270082 An Interactive Engineered Protein Hydrogel: Controlling and Responding to Neurite Growth

Thursday, November 1, 2012: 10:36 AM
Pennsylvania East (Westin )
Kyle J. Lampe and Sarah C. Heilshorn, Materials Science and Engineering, Stanford University, Stanford, CA

Neural regeneration within the central nervous system (CNS) is a critical unmet challenge as brain and CNS disorders continue to be the leading cause of disability nationwide. Common tissue engineering goals seek to customize cell-biomaterial interactions and guide cell behavior. Here we have developed a material that is both cell instructive and cell responsive, creating a dynamic interplay between neural cells and their engineered extracellular matrix (ECM). Using recombinant protein technology, we engineered a family of elastin-like protein hydrogels with multiple independently tunable properties. With these materials we can investigate individual and synergistic effects of elastic modulus, degradation rate, and cell adhesivity on cell behavior in a tunable microenvironment. Unlike natural matrices, the concentration of adhesive ligands such as the fibronectin-derived sequence RGD can be precisely controlled without altering the mechanical properties of the hydrogel. When dorsal root ganglion (DRG) neurons were cultured in 3D in these hydrogels, a cell-adhesive RGD density of 1.9 x107 ligands/μm3 promoted neuron-specific growth and more than doubled the rate of neurite extension compared to hydrogels without the adhesive sequence. Crosslinking density was tuned to create scaffolds with elastic moduli ranging from 0.5-2.1 kPa with constant adhesive ligand densities. The most compliant gels led to the greatest outgrowth from encapsulated DRGs with neurites extending over 1800 μm by day 7. In contrast, the stiffest gels permitted far fewer extensions and limited outgrowth to a maximum of 600 μm over the same time frame.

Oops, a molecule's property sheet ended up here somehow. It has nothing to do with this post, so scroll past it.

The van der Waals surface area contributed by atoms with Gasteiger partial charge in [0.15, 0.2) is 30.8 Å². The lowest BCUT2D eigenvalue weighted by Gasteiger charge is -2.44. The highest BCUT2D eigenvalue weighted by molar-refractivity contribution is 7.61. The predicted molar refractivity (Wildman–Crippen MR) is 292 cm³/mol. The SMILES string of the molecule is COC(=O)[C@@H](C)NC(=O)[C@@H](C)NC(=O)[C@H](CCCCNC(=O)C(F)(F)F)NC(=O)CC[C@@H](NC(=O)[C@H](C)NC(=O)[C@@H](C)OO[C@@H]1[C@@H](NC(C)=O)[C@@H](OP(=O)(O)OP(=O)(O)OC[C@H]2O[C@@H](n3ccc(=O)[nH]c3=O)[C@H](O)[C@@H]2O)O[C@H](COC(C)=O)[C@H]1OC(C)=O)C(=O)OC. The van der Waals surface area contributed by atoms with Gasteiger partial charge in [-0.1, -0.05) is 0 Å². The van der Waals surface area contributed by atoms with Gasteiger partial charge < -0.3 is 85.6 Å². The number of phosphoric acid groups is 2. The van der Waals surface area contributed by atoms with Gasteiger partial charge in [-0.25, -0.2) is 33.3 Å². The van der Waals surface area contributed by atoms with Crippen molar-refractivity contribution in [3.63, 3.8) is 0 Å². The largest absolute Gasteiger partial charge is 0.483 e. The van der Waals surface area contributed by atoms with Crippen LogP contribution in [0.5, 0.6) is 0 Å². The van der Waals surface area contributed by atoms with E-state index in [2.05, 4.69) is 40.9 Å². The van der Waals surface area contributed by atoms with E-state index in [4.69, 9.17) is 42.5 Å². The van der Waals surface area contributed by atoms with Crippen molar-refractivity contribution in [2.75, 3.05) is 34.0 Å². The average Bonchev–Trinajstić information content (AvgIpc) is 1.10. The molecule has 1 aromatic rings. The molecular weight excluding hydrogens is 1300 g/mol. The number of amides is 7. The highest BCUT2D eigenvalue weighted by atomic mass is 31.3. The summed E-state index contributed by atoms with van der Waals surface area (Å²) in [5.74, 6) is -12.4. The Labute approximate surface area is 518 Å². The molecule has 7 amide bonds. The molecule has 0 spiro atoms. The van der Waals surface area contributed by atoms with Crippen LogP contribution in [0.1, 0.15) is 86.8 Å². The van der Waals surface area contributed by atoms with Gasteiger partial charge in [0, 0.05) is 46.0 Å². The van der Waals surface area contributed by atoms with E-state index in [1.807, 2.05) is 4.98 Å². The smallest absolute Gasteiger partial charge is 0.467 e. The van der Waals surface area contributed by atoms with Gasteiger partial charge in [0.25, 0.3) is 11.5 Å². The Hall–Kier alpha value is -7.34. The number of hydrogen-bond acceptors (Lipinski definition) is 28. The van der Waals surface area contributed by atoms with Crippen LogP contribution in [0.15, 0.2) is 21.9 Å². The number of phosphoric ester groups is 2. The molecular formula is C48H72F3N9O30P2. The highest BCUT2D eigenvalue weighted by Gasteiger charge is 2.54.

To render the materials cell-responsive, we designed the engineered proteins to contain a second set of bioactive sequences that specifically respond to changes in cell phenotype. Neural stem cells (NSCs) undergoing differentiation may change their production of the protease urokinase plasminogen activator (uPA), which has previously been found at the growth cones of extending neurites. By incorporating cell-mediated degradable subunits into the elastin-like proteins, we are able to mimic the natural remodeling of the ECM. We engineered multiple uPA target sites with different degradation kinetics into the elastin-like protein to allow neural cell-mediated control of the scaffold degradation dynamics. DRGs encapsulated in uPA degradable scaffolds extended neurites at a faster rate than in hydrogels of similar RGD density and initial stiffness without the uPA degradable sequence. This cell-responsive strategy was also used to enhance the functionality of the material by controlling delivery of multiple molecules with distinct release kinetics.

These crosslinked scaffolds are useful for directing the growth and differentiation of multiple cell types including clinically relevant NSCs. The tunable scaffolds are responsive to neuronal cells, which may be able to specifically self-modulate the release of multiple bioactive factors while undergoing differentiation. This work demonstrates the versatility and responsiveness of our modularly-designed protein hydrogels for neural cell culture and encourages continued development as a biomaterial tissue construct for treating spinal cord injury.

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